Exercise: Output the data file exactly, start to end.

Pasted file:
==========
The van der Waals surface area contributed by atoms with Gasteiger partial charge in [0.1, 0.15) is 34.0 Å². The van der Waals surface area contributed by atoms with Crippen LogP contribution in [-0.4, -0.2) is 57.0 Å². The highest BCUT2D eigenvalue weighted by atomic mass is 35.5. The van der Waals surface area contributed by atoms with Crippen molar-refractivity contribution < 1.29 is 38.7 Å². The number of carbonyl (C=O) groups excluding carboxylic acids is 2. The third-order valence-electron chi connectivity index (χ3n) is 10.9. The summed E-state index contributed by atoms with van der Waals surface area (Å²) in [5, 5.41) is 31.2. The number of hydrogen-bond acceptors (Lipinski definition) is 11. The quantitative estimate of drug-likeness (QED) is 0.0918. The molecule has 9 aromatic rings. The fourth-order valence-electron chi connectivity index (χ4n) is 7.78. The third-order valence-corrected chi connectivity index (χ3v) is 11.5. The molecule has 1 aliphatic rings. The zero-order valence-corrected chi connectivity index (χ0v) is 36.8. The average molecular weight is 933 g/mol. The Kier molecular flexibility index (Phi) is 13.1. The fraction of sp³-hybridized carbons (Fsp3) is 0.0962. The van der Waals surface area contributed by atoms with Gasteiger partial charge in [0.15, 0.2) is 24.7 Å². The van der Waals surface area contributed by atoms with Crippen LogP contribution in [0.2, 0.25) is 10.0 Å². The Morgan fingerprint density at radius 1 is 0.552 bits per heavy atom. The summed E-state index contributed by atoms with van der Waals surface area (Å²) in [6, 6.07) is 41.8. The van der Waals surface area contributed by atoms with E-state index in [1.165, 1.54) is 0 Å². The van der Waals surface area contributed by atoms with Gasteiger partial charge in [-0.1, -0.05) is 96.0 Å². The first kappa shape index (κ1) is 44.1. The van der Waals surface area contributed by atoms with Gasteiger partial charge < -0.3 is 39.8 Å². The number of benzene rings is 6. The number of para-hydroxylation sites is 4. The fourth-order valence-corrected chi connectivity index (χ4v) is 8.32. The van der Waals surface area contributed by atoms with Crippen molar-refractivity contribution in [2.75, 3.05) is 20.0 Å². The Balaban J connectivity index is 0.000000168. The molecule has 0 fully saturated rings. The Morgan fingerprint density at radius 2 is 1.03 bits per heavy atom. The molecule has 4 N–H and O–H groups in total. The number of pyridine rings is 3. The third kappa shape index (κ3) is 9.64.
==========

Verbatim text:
The van der Waals surface area contributed by atoms with Gasteiger partial charge in [0.1, 0.15) is 34.0 Å². The van der Waals surface area contributed by atoms with Crippen LogP contribution in [-0.4, -0.2) is 57.0 Å². The highest BCUT2D eigenvalue weighted by atomic mass is 35.5. The van der Waals surface area contributed by atoms with Crippen molar-refractivity contribution < 1.29 is 38.7 Å². The number of carbonyl (C=O) groups excluding carboxylic acids is 2. The third-order valence-electron chi connectivity index (χ3n) is 10.9. The summed E-state index contributed by atoms with van der Waals surface area (Å²) in [5, 5.41) is 31.2. The number of hydrogen-bond acceptors (Lipinski definition) is 11. The quantitative estimate of drug-likeness (QED) is 0.0918. The molecule has 9 aromatic rings. The fourth-order valence-electron chi connectivity index (χ4n) is 7.78. The third-order valence-corrected chi connectivity index (χ3v) is 11.5. The molecule has 1 aliphatic rings. The zero-order valence-corrected chi connectivity index (χ0v) is 36.8. The average molecular weight is 933 g/mol. The Kier molecular flexibility index (Phi) is 13.1. The fraction of sp³-hybridized carbons (Fsp3) is 0.0962. The van der Waals surface area contributed by atoms with Gasteiger partial charge in [0.15, 0.2) is 24.7 Å². The van der Waals surface area contributed by atoms with Crippen LogP contribution in [0.2, 0.25) is 10.0 Å². The Morgan fingerprint density at radius 1 is 0.552 bits per heavy atom. The summed E-state index contributed by atoms with van der Waals surface area (Å²) in [6, 6.07) is 41.8. The van der Waals surface area contributed by atoms with E-state index in [1.165, 1.54) is 0 Å². The van der Waals surface area contributed by atoms with Gasteiger partial charge in [-0.1, -0.05) is 96.0 Å². The first kappa shape index (κ1) is 44.1. The van der Waals surface area contributed by atoms with Gasteiger partial charge < -0.3 is 39.8 Å². The number of benzene rings is 6. The number of para-hydroxylation sites is 4. The fourth-order valence-corrected chi connectivity index (χ4v) is 8.32. The van der Waals surface area contributed by atoms with Crippen molar-refractivity contribution in [2.75, 3.05) is 20.0 Å². The Balaban J connectivity index is 0.000000168. The molecule has 0 fully saturated rings. The Morgan fingerprint density at radius 2 is 1.03 bits per heavy atom. The molecule has 4 N–H and O–H groups in total. The number of pyridine rings is 3. The third kappa shape index (κ3) is 9.64.